Comment: How to make real breakthroughs in robotics motion

Making robots energy efficient is crucial if we’re to see them strolling down our streets anytime soon, says Ingo Keller, head of Robotics, the National Robotarium at Heriot-Watt University.


I read with great interest news of a “breakthrough” in robotics motion technology by a research team at Tohoku University in Japan. You hear that word a lot these days but I’m always hopeful of something that really will change the game.

The researchers have replicated human-like variable speed walking using a musculoskeletal model steered by a reflex control method, which they say is akin to the human nervous system. An algorithm has been developed to optimise energy efficiency, crucial for replicating humans’ natural, variable walking speed.

So why is this important, and is it really a “breakthrough”? Well, making robots energy efficient is crucial if we’re to see them strolling down our streets anytime soon. A walking robot needs considerable battery power and battery technology hasn’t developed sufficiently to give a bipedal (two legged) robot the power durability required for lengthy operation. This is partly due to the computational power needed to move the robot, which drains the battery quickly.

So, the team at Tohoku considered how the human body works, specifically the reflex action and control. We’ve all been hit in the knee with a rubber hammer by a doctor testing our reflexes. The responding ‘kick’ has nothing to do with the brain as the neurons fire directly from the spinal cord. It’s a quick response that requires less brain or computational power. Inspired by human gait generation, the researchers from Tohoku now present a method that extends existing reflex-based control systems, including velocity control, to identify the main contributors to reducing energy consumption during gait generation.


Now, did you know it is impossible for humans to stand absolutely still? Micro-movements such as muscle contractions, adjustments in posture to maintain balance, small shifts in weight distribution, heartbeat, breathing, and even the subtle movements of our eyes and internal organs, most imperceptible to the naked eye, are constantly occurring. Humans are constantly moving, and in doing so, our gait is constantly changing. The brain makes subtle adjustments to keep us upright which uses quite a bit of computational power and this is difficult to translate into robotics. In terms of trying to do this, I understand the Tohoku team’s method provides excellent analysis to identify essential factors that will deliver a more energy-efficient control system. It’s a long way from being as good as our own biological systems, but it is closer than before.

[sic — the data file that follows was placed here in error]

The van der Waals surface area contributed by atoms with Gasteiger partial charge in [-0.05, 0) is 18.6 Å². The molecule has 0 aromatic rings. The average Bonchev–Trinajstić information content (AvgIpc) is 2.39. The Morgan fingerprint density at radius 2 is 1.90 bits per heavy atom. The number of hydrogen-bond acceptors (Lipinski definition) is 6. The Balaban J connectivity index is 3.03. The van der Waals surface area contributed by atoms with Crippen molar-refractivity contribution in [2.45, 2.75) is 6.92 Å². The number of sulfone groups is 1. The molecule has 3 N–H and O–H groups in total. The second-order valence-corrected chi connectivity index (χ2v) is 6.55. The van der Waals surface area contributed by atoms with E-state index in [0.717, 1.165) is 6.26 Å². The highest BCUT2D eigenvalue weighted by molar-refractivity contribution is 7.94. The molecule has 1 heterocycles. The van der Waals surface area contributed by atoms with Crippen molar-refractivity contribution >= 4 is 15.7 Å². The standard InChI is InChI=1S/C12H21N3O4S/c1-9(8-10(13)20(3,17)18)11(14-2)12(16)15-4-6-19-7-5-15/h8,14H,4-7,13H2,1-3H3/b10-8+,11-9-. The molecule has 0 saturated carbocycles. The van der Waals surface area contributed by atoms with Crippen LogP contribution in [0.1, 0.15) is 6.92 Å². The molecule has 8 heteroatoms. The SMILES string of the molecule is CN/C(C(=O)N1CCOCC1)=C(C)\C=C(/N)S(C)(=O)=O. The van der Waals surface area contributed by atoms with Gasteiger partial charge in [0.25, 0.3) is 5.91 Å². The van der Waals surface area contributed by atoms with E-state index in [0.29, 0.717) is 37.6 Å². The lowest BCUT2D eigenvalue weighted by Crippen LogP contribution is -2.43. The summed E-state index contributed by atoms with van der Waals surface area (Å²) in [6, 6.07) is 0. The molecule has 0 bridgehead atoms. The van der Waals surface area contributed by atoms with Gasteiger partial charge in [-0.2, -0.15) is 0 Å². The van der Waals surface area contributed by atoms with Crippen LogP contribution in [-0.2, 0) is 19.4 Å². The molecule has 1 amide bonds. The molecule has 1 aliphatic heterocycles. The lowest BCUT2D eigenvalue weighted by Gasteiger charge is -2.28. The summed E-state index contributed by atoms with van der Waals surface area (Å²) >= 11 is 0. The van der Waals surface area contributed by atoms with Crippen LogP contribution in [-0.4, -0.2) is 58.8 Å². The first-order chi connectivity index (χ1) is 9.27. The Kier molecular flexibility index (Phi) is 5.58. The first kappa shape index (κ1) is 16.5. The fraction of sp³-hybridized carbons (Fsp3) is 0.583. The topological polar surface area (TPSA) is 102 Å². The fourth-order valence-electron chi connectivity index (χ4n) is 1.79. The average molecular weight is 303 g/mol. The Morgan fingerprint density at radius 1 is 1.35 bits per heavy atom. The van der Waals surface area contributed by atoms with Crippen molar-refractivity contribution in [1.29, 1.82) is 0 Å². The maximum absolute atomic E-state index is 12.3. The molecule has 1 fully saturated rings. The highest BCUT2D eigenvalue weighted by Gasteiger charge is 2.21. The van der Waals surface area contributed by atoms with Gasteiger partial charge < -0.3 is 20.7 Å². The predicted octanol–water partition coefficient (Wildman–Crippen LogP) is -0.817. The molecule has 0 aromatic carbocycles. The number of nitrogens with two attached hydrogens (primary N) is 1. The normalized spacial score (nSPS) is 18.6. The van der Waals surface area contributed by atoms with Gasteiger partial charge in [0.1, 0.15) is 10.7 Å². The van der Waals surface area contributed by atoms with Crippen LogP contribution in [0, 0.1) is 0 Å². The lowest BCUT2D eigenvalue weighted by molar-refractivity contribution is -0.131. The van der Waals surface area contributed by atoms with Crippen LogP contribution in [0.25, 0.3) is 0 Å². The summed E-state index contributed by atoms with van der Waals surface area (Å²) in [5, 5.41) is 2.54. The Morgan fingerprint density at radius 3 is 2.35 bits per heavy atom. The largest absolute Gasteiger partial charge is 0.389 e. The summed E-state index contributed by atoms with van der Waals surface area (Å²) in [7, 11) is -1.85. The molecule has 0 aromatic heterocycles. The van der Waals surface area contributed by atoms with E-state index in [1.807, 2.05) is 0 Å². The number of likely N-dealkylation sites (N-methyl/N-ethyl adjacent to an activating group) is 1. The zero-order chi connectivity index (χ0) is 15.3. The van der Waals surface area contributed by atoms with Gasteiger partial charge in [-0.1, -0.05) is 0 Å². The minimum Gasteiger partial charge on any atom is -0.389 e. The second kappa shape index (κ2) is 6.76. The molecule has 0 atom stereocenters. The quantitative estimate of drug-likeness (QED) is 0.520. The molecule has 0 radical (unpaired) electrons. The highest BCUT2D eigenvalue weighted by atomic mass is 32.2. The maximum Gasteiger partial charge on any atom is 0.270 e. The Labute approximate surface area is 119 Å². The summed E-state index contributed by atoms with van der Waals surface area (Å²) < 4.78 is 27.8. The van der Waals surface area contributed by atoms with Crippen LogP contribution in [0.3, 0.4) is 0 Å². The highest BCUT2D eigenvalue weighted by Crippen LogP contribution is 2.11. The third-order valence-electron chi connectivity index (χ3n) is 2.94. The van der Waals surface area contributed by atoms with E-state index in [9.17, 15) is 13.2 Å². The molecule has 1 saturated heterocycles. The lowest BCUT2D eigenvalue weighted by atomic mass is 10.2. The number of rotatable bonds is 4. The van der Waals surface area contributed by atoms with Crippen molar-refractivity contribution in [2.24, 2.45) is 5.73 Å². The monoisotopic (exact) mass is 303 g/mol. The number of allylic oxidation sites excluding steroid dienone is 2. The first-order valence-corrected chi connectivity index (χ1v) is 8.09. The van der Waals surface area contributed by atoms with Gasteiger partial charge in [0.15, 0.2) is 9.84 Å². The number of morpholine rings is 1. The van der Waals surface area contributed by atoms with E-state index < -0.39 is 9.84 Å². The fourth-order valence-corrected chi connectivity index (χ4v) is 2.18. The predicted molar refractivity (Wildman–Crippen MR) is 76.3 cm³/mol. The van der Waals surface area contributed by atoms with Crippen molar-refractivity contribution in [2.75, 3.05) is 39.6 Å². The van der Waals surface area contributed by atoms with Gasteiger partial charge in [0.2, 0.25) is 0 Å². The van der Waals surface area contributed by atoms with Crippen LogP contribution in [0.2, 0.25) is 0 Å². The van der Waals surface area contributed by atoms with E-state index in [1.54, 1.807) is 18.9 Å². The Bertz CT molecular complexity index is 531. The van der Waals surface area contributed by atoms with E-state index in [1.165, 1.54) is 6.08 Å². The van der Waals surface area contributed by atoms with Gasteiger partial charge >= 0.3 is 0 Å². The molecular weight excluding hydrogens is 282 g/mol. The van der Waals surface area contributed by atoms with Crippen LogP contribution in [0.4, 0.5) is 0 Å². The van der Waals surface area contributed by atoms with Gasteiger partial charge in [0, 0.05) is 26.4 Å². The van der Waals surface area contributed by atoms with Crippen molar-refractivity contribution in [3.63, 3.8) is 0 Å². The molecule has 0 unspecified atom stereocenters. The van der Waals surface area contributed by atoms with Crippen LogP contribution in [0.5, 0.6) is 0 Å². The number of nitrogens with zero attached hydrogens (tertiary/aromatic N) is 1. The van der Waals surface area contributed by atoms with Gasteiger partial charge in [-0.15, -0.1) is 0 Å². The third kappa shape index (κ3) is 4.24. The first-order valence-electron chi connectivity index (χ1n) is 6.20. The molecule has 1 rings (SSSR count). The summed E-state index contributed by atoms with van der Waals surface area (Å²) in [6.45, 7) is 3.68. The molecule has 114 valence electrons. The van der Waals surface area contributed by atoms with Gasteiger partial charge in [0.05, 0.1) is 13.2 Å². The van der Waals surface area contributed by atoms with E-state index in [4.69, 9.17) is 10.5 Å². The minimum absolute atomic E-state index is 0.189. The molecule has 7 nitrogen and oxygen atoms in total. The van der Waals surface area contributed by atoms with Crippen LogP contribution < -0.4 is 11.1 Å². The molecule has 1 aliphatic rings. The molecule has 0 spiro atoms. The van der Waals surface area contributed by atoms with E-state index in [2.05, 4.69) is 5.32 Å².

The claim that this is “akin” to the human nervous system I am a little bit more careful about. A bit like artificial intelligence (AI) is described as akin to our neural networks, it is obviously a representation of our nervous system but considerably simpler.

One area where this research will be very welcome is in the field of prosthetics. Advanced prosthetics require a lot of computation, and just like bipedal robots, they have limited battery power. Microprocessor-controlled and powered prosthetic legs, for example, have a battery life of about eight hours, so you have to plan your day around charging your legs. A more straightforward, reflex-based system which can seamlessly be driven over a wide range of velocities means less computational demand and, therefore, longer battery life.

Perhaps the most important part of this research is how we learn more about ourselves in striving to develop robotics. To successfully implement systems such as this one in a robot, we must first fully understand how our own system works. It requires a multi-disciplinary approach, bringing together psychologists, neuroscientists and others, which, in turn, often means our understanding of the human condition develops. For example, back in the early days of AI we thought that teaching a computer to play chess was giving that computer intelligence. We have since changed our definition of intelligence in this regard. The best computer systems will now beat a human chess grandmaster nine times out of ten, but it’s all in the programming, the computer isn’t ‘thinking’.

So back to my original question, is this really a “breakthrough”? Elon Musk has made bold claims about the progress of his Optimus robot, proudly boasting that it’s "improved balance and full body control" means it can do squats in the gym and even boil an egg thanks to tactile sensing tech on its fingers. The thing is, if you look under the hood, it's just better execution on existing tech plus what he brings in from the cars. I’m not decrying it; his star quality has raised awareness of and interest in humanoid robotics, which was needed to jump-start industrial-level development; it’s just that he’s not made any real breakthroughs yet. He’s made a quantitative jump, not so much a qualitative one but hopefully is going to increase the availability of reliable and standardised platforms to accelerate the potential for the qualitative changes. However, the qualitative jump the Tohoku team has made will help the robotics community to improve the energy-efficiency in humanoids and beyond.

In the end, robotics is all about increments and solving little sections of the jigsaw puzzle. Is this game changing? No, but it is an important step forward and forward motion is everything in this game.

Ingo Keller, head of Robotics, the National Robotarium at Heriot-Watt University